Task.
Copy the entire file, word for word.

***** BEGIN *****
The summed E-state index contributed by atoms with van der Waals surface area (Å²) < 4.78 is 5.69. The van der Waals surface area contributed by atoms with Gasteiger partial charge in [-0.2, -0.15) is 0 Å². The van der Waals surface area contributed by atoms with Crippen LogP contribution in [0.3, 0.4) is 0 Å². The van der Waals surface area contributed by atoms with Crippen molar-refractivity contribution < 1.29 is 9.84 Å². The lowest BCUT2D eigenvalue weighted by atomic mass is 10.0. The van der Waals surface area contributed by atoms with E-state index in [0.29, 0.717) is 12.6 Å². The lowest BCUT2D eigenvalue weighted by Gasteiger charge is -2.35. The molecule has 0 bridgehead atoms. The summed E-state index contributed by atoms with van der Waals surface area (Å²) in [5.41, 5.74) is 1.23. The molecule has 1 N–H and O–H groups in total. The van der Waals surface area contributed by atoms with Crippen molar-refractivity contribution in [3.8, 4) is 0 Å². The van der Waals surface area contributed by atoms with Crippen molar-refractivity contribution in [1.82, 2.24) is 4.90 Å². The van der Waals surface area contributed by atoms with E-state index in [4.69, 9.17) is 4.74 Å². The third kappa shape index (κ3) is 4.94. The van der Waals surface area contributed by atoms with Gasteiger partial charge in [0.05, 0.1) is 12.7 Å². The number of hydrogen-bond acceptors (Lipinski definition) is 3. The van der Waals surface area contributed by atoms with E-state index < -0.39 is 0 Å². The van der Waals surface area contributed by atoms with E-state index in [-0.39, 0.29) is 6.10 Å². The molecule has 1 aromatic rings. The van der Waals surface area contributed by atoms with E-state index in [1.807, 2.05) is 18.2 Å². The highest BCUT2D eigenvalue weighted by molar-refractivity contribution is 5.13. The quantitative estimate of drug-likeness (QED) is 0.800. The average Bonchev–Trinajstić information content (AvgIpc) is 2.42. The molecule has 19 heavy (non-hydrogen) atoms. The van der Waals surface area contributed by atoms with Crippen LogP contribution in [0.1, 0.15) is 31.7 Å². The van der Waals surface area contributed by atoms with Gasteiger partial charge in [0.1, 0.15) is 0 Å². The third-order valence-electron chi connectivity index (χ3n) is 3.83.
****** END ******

The summed E-state index contributed by atoms with van der Waals surface area (Å²) < 4.78 is 5.69. The van der Waals surface area contributed by atoms with Gasteiger partial charge in [-0.2, -0.15) is 0 Å². The van der Waals surface area contributed by atoms with Crippen LogP contribution in [0.3, 0.4) is 0 Å². The van der Waals surface area contributed by atoms with Crippen molar-refractivity contribution < 1.29 is 9.84 Å². The lowest BCUT2D eigenvalue weighted by atomic mass is 10.0. The van der Waals surface area contributed by atoms with E-state index in [0.29, 0.717) is 12.6 Å². The lowest BCUT2D eigenvalue weighted by Gasteiger charge is -2.35. The molecule has 0 bridgehead atoms. The summed E-state index contributed by atoms with van der Waals surface area (Å²) in [5.41, 5.74) is 1.23. The molecule has 1 N–H and O–H groups in total. The van der Waals surface area contributed by atoms with Crippen molar-refractivity contribution in [3.8, 4) is 0 Å². The van der Waals surface area contributed by atoms with Crippen molar-refractivity contribution in [1.82, 2.24) is 4.90 Å². The van der Waals surface area contributed by atoms with E-state index in [4.69, 9.17) is 4.74 Å². The third kappa shape index (κ3) is 4.94. The van der Waals surface area contributed by atoms with Gasteiger partial charge in [0.05, 0.1) is 12.7 Å². The number of hydrogen-bond acceptors (Lipinski definition) is 3. The van der Waals surface area contributed by atoms with E-state index < -0.39 is 0 Å². The van der Waals surface area contributed by atoms with E-state index in [-0.39, 0.29) is 6.10 Å². The molecule has 1 aromatic rings. The van der Waals surface area contributed by atoms with E-state index in [1.807, 2.05) is 18.2 Å². The highest BCUT2D eigenvalue weighted by molar-refractivity contribution is 5.13. The quantitative estimate of drug-likeness (QED) is 0.800. The average Bonchev–Trinajstić information content (AvgIpc) is 2.42. The molecule has 19 heavy (non-hydrogen) atoms. The van der Waals surface area contributed by atoms with Crippen LogP contribution in [0.1, 0.15) is 31.7 Å². The van der Waals surface area contributed by atoms with Gasteiger partial charge in [0.1, 0.15) is 0 Å². The third-order valence-electron chi connectivity index (χ3n) is 3.83.